Some years after my grandfather died, it was determined that she could no longer take care of herself, the house, and the garden.  My dad drove down to pick her up and she moved to Belleville.  I recall finding it so hard to wrap my head around this transition.  She had lived for so many years in that house.  She had furniture she loved, she had photographs, and blankets and Bumpa’s old radio in the spare bedroom (once upon a time my Dad’s bedroom).  She had to leave her garden (the vegetables were more precious to her than the roses, I always thought!)  And her spoons that hung in the dining room.  She had spent a lifetime collecting those spoons yet I’m quite sure those spoons never made the move with her.  All her possessions were reduced to a few boxes worth.  Her clothes, her favourite photos, and her memories.  I found the whole idea really disturbing.  And I wondered if she did too.  I didn’t know how to ask her.

Teenage angst can sometimes leave you feeling suffocated.  I was no exception.  There were some seriously messed up moments in high school.  When gossip and envy and love and heartbreak would weigh me down, I looked for a place to be quiet, to be undisturbed, to be peaceful.  But though I wanted to run away from the teenagers, I didn’t want to be alone.  And so I confess that my first clandestine visit to my grandmother was for strictly selfish reasons.  I ditched Calculus to go sit with her on a Thursday afternoon.  On my walk over there, eyes full of tears, I thought through the implications of this act.  I didn’t mind missing class but I didn’t want anyone to know where I had gone.  And I knew my dad would be there to visit later on as he did every night after work.  That presented several potential problems.  First, would my grandmother keep my secret?  Second,  would he see my name in the sign-in register?  Third, could I be sure to get out before he arrived?  The second and third were in my control and so I signed in with a slightly modified name and made sure to keep an eye on the clock.  The first dilemma, I realized as I walked into her room, was moot.  She could no longer keep hours, days, nights, weeks, years straight.  If she happened to remember that I had visited and mentioned something to my dad, I had little doubt that he would attribute it to her confusion.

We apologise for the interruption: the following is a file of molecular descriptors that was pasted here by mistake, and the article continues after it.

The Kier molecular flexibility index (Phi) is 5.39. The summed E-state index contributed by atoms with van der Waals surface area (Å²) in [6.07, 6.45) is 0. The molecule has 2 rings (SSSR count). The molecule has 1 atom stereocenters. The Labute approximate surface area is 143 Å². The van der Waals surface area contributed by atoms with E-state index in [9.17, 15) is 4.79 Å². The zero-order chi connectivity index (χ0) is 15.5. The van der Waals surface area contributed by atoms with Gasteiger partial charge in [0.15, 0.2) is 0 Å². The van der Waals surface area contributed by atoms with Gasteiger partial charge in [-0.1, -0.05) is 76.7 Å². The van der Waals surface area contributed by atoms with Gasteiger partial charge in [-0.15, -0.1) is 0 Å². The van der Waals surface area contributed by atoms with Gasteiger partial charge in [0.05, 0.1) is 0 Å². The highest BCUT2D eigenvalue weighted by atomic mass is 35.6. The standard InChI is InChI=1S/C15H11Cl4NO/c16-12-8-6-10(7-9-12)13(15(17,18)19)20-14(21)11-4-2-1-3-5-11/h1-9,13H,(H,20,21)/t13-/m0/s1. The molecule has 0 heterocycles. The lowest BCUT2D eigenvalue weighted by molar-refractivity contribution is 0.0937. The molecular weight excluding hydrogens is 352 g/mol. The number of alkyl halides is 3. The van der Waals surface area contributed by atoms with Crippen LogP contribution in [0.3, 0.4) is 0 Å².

And so the secret visits began.  I’m not sure how many there were to tell the truth.  More than ten, fewer than twenty.  Sometimes I was ditching class.  Other times I went during legitimate breaks like lunch and spares.  We would sit there together, rarely saying any words at all.  Sometimes she slept through the entire hour.  I would sit beside her in one of the big arm chairs she had in her room.  And just be quiet.  Sometimes I even looked at my homework, reading the next chapter in my novel for English class.  And only very rarely would she talk to me.  She would speak very slowly, telling me about her boys, Kent and Doug, and what they were up to.  She talked to each of them every day.  Sometimes I heard the stories more than once in that same hour.  Sometimes I heard only parts of stories before she fell off to sleep again.  Sometimes she seemed much more interested in the weather, asking me how cold it was outside.  But those hours were very precious.  Beyond what I could understand at the time.

To this day, I’ve never told another living soul about these visits.  And I’m not sure why I’m telling them now.